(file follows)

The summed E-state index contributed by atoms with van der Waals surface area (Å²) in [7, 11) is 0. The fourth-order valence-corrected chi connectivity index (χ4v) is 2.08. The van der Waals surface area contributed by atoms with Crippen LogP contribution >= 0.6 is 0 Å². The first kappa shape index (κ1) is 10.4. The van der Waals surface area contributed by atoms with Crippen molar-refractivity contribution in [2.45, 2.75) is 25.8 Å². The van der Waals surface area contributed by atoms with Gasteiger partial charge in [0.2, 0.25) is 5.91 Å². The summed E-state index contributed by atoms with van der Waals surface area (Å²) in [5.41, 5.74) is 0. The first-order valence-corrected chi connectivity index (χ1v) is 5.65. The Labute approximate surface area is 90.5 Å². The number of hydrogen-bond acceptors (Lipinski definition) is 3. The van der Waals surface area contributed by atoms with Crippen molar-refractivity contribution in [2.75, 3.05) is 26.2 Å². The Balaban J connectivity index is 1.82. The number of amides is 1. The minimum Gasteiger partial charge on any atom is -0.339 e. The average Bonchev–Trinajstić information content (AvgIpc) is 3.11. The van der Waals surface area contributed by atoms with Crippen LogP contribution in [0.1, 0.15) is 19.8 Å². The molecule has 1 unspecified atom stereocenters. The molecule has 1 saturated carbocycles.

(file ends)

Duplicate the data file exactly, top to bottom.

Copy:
The summed E-state index contributed by atoms with van der Waals surface area (Å²) in [7, 11) is 0. The fourth-order valence-corrected chi connectivity index (χ4v) is 2.08. The van der Waals surface area contributed by atoms with Crippen LogP contribution >= 0.6 is 0 Å². The first kappa shape index (κ1) is 10.4. The van der Waals surface area contributed by atoms with Crippen molar-refractivity contribution in [2.45, 2.75) is 25.8 Å². The van der Waals surface area contributed by atoms with Gasteiger partial charge in [0.2, 0.25) is 5.91 Å². The summed E-state index contributed by atoms with van der Waals surface area (Å²) in [5.41, 5.74) is 0. The first-order valence-corrected chi connectivity index (χ1v) is 5.65. The Labute approximate surface area is 90.5 Å². The number of hydrogen-bond acceptors (Lipinski definition) is 3. The van der Waals surface area contributed by atoms with Crippen molar-refractivity contribution in [2.75, 3.05) is 26.2 Å². The Balaban J connectivity index is 1.82. The number of amides is 1. The minimum Gasteiger partial charge on any atom is -0.339 e. The average Bonchev–Trinajstić information content (AvgIpc) is 3.11. The van der Waals surface area contributed by atoms with Crippen LogP contribution in [0.1, 0.15) is 19.8 Å². The molecule has 1 unspecified atom stereocenters. The molecule has 1 saturated carbocycles.